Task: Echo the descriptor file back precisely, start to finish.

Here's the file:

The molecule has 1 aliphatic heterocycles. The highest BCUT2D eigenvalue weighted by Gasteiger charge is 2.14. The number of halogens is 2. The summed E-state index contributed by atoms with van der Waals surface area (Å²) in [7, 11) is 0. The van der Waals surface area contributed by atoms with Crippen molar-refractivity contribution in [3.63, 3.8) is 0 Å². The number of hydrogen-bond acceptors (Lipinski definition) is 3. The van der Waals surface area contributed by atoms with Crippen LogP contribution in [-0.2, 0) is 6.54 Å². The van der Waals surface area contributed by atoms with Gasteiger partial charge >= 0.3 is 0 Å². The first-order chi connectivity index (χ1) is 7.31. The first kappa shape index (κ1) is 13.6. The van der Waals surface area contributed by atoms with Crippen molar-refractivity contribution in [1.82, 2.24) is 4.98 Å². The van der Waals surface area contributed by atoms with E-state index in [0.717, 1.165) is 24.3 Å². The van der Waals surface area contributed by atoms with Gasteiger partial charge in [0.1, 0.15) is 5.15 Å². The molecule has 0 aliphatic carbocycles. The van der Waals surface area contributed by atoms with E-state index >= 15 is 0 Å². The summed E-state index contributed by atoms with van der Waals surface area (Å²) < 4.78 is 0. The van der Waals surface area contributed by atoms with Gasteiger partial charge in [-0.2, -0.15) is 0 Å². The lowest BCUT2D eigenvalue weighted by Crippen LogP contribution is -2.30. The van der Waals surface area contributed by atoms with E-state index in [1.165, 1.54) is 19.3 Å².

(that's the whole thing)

The molecule has 1 aliphatic heterocycles. The highest BCUT2D eigenvalue weighted by Gasteiger charge is 2.14. The number of halogens is 2. The summed E-state index contributed by atoms with van der Waals surface area (Å²) in [7, 11) is 0. The van der Waals surface area contributed by atoms with Crippen molar-refractivity contribution in [3.63, 3.8) is 0 Å². The number of hydrogen-bond acceptors (Lipinski definition) is 3. The van der Waals surface area contributed by atoms with Crippen LogP contribution in [-0.2, 0) is 6.54 Å². The van der Waals surface area contributed by atoms with Gasteiger partial charge >= 0.3 is 0 Å². The first-order chi connectivity index (χ1) is 7.31. The first kappa shape index (κ1) is 13.6. The van der Waals surface area contributed by atoms with Crippen molar-refractivity contribution in [1.82, 2.24) is 4.98 Å². The van der Waals surface area contributed by atoms with E-state index in [0.717, 1.165) is 24.3 Å². The van der Waals surface area contributed by atoms with Gasteiger partial charge in [0.1, 0.15) is 5.15 Å². The molecule has 0 aliphatic carbocycles. The van der Waals surface area contributed by atoms with E-state index >= 15 is 0 Å². The summed E-state index contributed by atoms with van der Waals surface area (Å²) < 4.78 is 0. The van der Waals surface area contributed by atoms with Gasteiger partial charge in [-0.2, -0.15) is 0 Å². The lowest BCUT2D eigenvalue weighted by Crippen LogP contribution is -2.30. The van der Waals surface area contributed by atoms with E-state index in [1.165, 1.54) is 19.3 Å².